Roger Zimmermann

Construction of a Continental Mark II model, scale 1:12

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Well, nothing is written in stone (if that's the right expression). The idea of light into the interior with led lamps is someting to think about it.

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"Well, nothing is written in stone (if that's the right expression). The idea of light into the interior with led lamps is someting to think about it."

 

I know you don't have much to do so why not add one more thing? (I'm just kidding you!) 

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Roger,

Looking at the seat movement, I am impressed that it moves as much as it does.  That is quite the feature!  And it is a copy of the real seat !  I can just imagine your mind conjuring up features to add to the Continental.  It will be a real revelation when we see the seat "cushions" installed in the car.  I am sure that you will have the correct patterns in them for authenticity.  We anxiously await your next installment on the Continental.

 

Tomorrow, the 4th of July, the United States celebrates her 240th year of the "Great Experiment" in democracy and freedom.  We salute our founding fathers for daring to defy the tyranny of King George.  God Bless the USA and at the same time God Bless Switzerland for being one of the "Jewels" of our small planet. The Vatican is not foolish.  The Swiss Guard keeps the Pope safe.  The world keeps correct time due to the diligence of the Swiss companies who make the most amazing time pieces.  We all see how it trickles down to the Swiss craftsman in many endeavours, you being one of the shining examples of "Craftsmen Extraordinaire".  Again, Roger, we are amazed at your genius.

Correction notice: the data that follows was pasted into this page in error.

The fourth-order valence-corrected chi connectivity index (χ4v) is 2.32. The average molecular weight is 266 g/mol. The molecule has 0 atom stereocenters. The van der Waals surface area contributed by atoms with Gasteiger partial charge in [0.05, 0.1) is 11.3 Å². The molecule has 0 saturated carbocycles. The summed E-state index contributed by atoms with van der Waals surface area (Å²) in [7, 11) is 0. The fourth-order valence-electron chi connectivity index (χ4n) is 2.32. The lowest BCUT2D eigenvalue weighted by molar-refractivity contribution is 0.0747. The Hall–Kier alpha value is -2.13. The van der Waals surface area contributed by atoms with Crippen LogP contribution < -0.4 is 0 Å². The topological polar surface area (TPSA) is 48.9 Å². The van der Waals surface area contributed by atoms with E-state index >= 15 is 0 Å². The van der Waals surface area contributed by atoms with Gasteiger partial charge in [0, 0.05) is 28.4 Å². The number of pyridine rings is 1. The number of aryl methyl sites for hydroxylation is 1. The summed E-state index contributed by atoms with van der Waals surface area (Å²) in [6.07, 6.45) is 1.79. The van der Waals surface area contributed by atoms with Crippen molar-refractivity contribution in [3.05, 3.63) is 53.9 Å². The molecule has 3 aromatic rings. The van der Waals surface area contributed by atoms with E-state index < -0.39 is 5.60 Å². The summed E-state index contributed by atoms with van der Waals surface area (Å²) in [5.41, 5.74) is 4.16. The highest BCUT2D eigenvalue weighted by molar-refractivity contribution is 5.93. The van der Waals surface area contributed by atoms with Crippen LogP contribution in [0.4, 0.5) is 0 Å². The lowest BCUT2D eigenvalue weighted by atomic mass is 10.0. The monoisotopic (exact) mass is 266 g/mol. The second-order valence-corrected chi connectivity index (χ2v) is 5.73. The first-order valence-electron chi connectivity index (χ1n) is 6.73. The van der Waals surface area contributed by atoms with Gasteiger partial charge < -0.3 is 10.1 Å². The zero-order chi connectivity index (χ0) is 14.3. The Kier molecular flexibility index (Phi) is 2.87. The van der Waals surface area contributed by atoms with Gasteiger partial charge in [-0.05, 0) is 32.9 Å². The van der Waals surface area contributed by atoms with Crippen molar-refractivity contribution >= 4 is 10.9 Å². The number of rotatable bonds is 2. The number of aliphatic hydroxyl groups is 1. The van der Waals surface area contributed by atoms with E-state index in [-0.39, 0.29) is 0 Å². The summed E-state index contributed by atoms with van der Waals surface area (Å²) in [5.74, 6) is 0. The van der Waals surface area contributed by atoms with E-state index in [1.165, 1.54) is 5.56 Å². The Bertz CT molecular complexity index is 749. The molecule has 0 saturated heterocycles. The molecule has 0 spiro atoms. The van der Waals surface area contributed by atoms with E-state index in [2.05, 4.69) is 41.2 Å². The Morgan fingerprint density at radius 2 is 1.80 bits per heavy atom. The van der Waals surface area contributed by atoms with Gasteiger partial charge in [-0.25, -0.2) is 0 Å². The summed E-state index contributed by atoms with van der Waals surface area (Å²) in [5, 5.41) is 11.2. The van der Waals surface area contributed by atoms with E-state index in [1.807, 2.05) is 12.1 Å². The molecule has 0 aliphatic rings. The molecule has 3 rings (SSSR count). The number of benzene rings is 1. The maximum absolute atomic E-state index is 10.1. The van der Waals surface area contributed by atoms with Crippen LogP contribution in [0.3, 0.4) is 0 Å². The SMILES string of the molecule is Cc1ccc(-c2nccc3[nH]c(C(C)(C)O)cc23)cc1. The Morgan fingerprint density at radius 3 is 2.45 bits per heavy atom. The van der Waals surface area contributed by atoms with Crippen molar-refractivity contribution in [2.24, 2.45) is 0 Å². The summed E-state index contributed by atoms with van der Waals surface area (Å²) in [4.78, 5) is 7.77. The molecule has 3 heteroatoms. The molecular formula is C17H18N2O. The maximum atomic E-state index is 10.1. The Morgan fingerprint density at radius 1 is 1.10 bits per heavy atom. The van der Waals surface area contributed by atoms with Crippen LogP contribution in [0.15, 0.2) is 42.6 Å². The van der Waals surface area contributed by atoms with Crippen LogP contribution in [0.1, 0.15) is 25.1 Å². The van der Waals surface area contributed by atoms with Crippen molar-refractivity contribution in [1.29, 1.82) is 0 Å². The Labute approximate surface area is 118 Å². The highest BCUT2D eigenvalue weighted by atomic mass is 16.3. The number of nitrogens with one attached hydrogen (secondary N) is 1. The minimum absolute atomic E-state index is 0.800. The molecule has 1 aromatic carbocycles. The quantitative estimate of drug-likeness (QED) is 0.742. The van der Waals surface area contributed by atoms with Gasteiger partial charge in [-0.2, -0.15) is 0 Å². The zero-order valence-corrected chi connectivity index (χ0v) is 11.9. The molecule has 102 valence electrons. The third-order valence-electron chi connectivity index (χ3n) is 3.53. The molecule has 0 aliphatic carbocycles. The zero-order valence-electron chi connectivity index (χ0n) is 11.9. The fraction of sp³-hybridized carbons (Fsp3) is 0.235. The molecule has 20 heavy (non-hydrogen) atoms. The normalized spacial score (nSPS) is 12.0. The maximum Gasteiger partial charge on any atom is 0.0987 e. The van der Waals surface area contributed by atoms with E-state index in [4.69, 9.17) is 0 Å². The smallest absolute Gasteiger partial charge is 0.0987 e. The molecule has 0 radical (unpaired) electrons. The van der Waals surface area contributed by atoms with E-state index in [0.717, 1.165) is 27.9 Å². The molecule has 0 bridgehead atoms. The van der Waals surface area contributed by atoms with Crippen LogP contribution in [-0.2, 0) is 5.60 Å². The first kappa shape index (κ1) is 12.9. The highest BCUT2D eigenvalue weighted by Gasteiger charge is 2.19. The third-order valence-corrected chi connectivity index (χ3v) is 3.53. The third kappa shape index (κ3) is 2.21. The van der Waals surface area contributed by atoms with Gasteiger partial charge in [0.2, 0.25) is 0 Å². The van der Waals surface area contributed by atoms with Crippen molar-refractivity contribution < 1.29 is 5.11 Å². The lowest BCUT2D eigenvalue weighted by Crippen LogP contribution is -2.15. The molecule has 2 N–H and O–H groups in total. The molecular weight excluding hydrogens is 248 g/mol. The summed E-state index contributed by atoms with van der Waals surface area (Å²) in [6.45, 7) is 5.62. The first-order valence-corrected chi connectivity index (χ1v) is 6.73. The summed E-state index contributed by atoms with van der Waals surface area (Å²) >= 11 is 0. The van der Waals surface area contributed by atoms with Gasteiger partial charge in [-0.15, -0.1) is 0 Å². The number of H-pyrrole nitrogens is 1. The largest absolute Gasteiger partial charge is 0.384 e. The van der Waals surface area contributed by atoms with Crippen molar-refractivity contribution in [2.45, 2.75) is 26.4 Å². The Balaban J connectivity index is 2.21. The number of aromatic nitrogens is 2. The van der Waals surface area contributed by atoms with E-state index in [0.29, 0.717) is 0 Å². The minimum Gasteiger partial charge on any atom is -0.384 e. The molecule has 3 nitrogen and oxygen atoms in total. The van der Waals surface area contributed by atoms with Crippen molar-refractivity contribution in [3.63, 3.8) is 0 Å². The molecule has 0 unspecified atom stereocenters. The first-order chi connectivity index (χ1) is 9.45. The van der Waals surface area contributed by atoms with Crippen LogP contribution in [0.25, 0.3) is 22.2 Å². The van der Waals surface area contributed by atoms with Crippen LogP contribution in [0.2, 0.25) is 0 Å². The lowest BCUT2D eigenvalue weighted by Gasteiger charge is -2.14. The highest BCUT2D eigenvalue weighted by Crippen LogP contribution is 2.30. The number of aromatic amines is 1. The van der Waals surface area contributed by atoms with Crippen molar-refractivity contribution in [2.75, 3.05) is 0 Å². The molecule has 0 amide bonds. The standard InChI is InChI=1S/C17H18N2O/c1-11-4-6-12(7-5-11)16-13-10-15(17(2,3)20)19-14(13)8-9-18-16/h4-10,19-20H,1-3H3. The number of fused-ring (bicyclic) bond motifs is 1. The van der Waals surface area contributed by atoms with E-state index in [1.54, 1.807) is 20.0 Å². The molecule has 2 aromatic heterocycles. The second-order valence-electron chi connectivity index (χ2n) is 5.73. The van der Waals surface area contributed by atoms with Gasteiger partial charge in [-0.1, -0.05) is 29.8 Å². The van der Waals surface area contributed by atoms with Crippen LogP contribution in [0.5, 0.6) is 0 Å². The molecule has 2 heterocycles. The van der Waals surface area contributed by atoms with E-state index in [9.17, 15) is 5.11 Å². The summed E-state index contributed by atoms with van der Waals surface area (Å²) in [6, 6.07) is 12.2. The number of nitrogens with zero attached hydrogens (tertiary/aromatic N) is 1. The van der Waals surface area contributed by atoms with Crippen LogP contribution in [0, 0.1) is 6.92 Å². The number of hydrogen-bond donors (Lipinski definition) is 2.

Randy

 

P.S.  My Fiat Spider is in the body shop getting a new "lease on life".  New floor pans, firewall section, and all the dings and dents attended to. I will get the shell back from the shop this month.  THEN...........I get to put it all back together.  Thank goodness that I have an original Fiat Factory parts book with all the drawings showing where every fastener, doo dad and thing-a-ma-jig goes.  (I was fortunate enough to have a friend who loaned me his book for me to duplicate.)  Was there a parts book from Ford for the Continental?  Or did you have to rely on photographs and measurements only? 

 

Randy      

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Thanks for the message Randy! There is a parts book and service manual for the Mark II (I have them) but the details are not that great. Most details are photographied and measured; fortunately, I have access to such a car at 10 miles from home.

 

I began with the new rear springs before the summer break. Once the paper work was expedited at my return, I could continue with the rear springs; they are now done with 8 leaves; some leaves were done with a .3 mm thick stainless steel, some were done with the same material but .4 mm thick. The rear of the car is too high for the moment; when all remaining parts will be added, the high will be more or less correct.

As you may see, the nuts at the “U” bolts are not correct; the “U” bolts themselves are too long. All this will be corrected prior the final assembly.

 

 

786 rear spring.JPG

785 rear springs.JPG

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Mr Z, I have just today noticed that we can "like" a post.  Well, I do, but that is not enough, as your work is so unbelievable and beautiful, so I thought I should reply once more about how much I enjoy and admire your work, pictures, and explanations !  Thank you sir, your posts make a bright morning find !